The returns look much different than Mitt Romney's, which run longer than 100 pages. Ryan and his wife Janna Ryan's return is fairly straight-forward, reflecting income in the low to mid-six figures.
The Republican vice presidential candidate and his wife paid an effective tax rate of 15.9 percent in 2010 and 20 percent in 2011.
They paid $34,233 in taxes on an adjusted gross income of $215,417 in 2010, and paid $64,764 in taxes on an adjusted gross income of $323,416 in 2011.
In an interview on CBS' "60 Minutes" last weekend, Ryan said he would release just two years of tax returns to the public during the campaign. His remarks came on the heels of Romney announcing him as his vice presidential pick. HuffPost's Sam Stein reported at the time:
Romney, in fact, has not released two years of tax returns. He released his 2010 return (with some elements missing) and an estimate for 2011. The campaign has said that a full 2011 return will be made public before the election.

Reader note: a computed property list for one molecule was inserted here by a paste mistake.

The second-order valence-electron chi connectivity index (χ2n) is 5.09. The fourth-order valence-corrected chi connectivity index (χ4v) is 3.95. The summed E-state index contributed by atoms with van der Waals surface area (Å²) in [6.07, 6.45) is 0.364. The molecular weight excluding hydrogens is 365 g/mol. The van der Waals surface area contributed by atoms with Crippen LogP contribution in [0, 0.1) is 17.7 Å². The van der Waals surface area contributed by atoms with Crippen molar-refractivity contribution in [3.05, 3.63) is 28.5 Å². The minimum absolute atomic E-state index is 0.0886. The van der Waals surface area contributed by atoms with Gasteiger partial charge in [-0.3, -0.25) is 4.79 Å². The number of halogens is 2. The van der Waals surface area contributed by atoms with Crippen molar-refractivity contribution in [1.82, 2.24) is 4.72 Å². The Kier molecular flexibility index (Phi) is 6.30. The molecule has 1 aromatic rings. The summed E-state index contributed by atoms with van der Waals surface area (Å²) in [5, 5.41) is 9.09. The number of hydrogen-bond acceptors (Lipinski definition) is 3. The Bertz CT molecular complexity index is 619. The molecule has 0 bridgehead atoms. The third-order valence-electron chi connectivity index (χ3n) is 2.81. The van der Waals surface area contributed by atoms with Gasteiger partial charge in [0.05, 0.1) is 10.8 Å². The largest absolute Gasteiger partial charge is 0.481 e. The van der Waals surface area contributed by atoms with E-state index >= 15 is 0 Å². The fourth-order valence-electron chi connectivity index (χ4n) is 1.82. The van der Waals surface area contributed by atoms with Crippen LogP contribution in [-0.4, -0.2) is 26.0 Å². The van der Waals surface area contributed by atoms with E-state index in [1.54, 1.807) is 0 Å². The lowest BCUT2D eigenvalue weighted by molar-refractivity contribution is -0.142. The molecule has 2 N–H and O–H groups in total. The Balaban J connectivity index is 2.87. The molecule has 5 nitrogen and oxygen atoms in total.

The issue of tax fairness dominated the 60 Minutes interview with Schiefer repeatedly questioning whether a Romney-Ryan administration would level the progressivity of the tax code. While the CBS host never mentioned it, under Ryan's proposed budget, Romney would have paid an effective tax rate of 0.82 percent in 2010, according to the Atlantic.
"I think at this point of time it's going to dog him all the way and he needs to get it behind him," said Republican strategist Ed Rollins earlier this month during an appearance on Fox News. "I think he needs to release more taxes. Absolutely."